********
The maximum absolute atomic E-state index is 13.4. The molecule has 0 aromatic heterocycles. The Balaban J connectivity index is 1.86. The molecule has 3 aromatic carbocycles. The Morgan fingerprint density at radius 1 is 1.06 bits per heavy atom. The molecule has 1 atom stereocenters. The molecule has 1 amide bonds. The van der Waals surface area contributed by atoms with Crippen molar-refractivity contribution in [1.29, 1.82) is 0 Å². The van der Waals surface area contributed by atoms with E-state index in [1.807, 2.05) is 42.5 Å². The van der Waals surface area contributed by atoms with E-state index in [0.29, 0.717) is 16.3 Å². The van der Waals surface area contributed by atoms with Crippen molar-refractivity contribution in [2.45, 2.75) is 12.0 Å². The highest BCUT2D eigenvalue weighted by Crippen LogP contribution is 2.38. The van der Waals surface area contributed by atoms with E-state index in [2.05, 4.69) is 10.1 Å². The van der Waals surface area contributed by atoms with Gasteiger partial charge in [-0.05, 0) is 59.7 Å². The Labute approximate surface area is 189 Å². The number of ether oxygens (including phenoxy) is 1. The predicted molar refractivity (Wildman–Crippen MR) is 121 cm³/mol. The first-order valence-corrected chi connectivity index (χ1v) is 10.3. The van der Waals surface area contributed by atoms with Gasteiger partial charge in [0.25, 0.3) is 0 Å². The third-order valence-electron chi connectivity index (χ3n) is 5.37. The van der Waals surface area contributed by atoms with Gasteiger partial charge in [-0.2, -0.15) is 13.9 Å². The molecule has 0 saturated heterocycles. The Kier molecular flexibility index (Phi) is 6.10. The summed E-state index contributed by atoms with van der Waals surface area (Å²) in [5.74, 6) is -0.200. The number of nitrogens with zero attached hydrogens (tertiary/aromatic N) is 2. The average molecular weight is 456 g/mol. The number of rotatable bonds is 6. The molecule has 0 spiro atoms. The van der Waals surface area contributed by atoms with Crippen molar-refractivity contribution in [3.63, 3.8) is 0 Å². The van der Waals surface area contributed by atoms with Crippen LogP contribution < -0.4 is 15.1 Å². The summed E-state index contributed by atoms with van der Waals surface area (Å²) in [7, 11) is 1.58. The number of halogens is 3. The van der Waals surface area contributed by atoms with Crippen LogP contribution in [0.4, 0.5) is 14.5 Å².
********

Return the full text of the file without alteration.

The maximum absolute atomic E-state index is 13.4. The molecule has 0 aromatic heterocycles. The Balaban J connectivity index is 1.86. The molecule has 3 aromatic carbocycles. The Morgan fingerprint density at radius 1 is 1.06 bits per heavy atom. The molecule has 1 atom stereocenters. The molecule has 1 amide bonds. The van der Waals surface area contributed by atoms with Crippen molar-refractivity contribution in [1.29, 1.82) is 0 Å². The van der Waals surface area contributed by atoms with E-state index in [1.807, 2.05) is 42.5 Å². The van der Waals surface area contributed by atoms with E-state index in [0.29, 0.717) is 16.3 Å². The van der Waals surface area contributed by atoms with Crippen molar-refractivity contribution in [2.45, 2.75) is 12.0 Å². The highest BCUT2D eigenvalue weighted by Crippen LogP contribution is 2.38. The van der Waals surface area contributed by atoms with E-state index in [2.05, 4.69) is 10.1 Å². The van der Waals surface area contributed by atoms with Gasteiger partial charge in [-0.05, 0) is 59.7 Å². The Labute approximate surface area is 189 Å². The number of ether oxygens (including phenoxy) is 1. The predicted molar refractivity (Wildman–Crippen MR) is 121 cm³/mol. The first-order valence-corrected chi connectivity index (χ1v) is 10.3. The van der Waals surface area contributed by atoms with Gasteiger partial charge in [0.25, 0.3) is 0 Å². The third-order valence-electron chi connectivity index (χ3n) is 5.37. The van der Waals surface area contributed by atoms with Gasteiger partial charge in [-0.2, -0.15) is 13.9 Å². The molecule has 0 saturated heterocycles. The Kier molecular flexibility index (Phi) is 6.10. The summed E-state index contributed by atoms with van der Waals surface area (Å²) in [5.74, 6) is -0.200. The number of nitrogens with zero attached hydrogens (tertiary/aromatic N) is 2. The average molecular weight is 456 g/mol. The number of rotatable bonds is 6. The molecule has 0 spiro atoms. The van der Waals surface area contributed by atoms with Crippen molar-refractivity contribution in [3.63, 3.8) is 0 Å². The van der Waals surface area contributed by atoms with Crippen LogP contribution < -0.4 is 15.1 Å². The summed E-state index contributed by atoms with van der Waals surface area (Å²) in [7, 11) is 1.58. The number of halogens is 3. The van der Waals surface area contributed by atoms with Crippen LogP contribution in [0.4, 0.5) is 14.5 Å².